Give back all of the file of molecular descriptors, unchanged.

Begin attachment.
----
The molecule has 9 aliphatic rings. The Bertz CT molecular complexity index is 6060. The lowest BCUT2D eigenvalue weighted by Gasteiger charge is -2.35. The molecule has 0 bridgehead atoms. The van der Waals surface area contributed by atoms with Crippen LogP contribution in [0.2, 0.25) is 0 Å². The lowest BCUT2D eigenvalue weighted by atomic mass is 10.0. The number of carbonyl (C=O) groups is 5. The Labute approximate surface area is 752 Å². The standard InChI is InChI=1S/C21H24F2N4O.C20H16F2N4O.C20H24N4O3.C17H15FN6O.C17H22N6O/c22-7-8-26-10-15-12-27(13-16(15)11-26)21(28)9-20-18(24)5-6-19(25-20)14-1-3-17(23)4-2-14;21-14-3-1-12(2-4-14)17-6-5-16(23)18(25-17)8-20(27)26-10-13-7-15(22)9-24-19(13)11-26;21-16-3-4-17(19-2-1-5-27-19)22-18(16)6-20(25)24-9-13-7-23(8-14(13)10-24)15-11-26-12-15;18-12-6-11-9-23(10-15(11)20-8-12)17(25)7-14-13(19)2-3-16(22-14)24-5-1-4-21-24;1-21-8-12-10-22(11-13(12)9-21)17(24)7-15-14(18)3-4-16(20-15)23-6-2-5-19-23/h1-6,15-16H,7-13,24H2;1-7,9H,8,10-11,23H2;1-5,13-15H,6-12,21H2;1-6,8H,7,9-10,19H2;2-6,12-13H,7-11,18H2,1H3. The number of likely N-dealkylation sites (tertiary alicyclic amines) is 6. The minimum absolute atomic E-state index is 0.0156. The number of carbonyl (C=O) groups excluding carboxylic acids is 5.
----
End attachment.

The molecule has 9 aliphatic rings. The Bertz CT molecular complexity index is 6060. The lowest BCUT2D eigenvalue weighted by Gasteiger charge is -2.35. The molecule has 0 bridgehead atoms. The van der Waals surface area contributed by atoms with Crippen LogP contribution in [0.2, 0.25) is 0 Å². The lowest BCUT2D eigenvalue weighted by atomic mass is 10.0. The number of carbonyl (C=O) groups is 5. The Labute approximate surface area is 752 Å². The standard InChI is InChI=1S/C21H24F2N4O.C20H16F2N4O.C20H24N4O3.C17H15FN6O.C17H22N6O/c22-7-8-26-10-15-12-27(13-16(15)11-26)21(28)9-20-18(24)5-6-19(25-20)14-1-3-17(23)4-2-14;21-14-3-1-12(2-4-14)17-6-5-16(23)18(25-17)8-20(27)26-10-13-7-15(22)9-24-19(13)11-26;21-16-3-4-17(19-2-1-5-27-19)22-18(16)6-20(25)24-9-13-7-23(8-14(13)10-24)15-11-26-12-15;18-12-6-11-9-23(10-15(11)20-8-12)17(25)7-14-13(19)2-3-16(22-14)24-5-1-4-21-24;1-21-8-12-10-22(11-13(12)9-21)17(24)7-15-14(18)3-4-16(20-15)23-6-2-5-19-23/h1-6,15-16H,7-13,24H2;1-7,9H,8,10-11,23H2;1-5,13-15H,6-12,21H2;1-6,8H,7,9-10,19H2;2-6,12-13H,7-11,18H2,1H3. The number of likely N-dealkylation sites (tertiary alicyclic amines) is 6. The minimum absolute atomic E-state index is 0.0156. The number of carbonyl (C=O) groups excluding carboxylic acids is 5.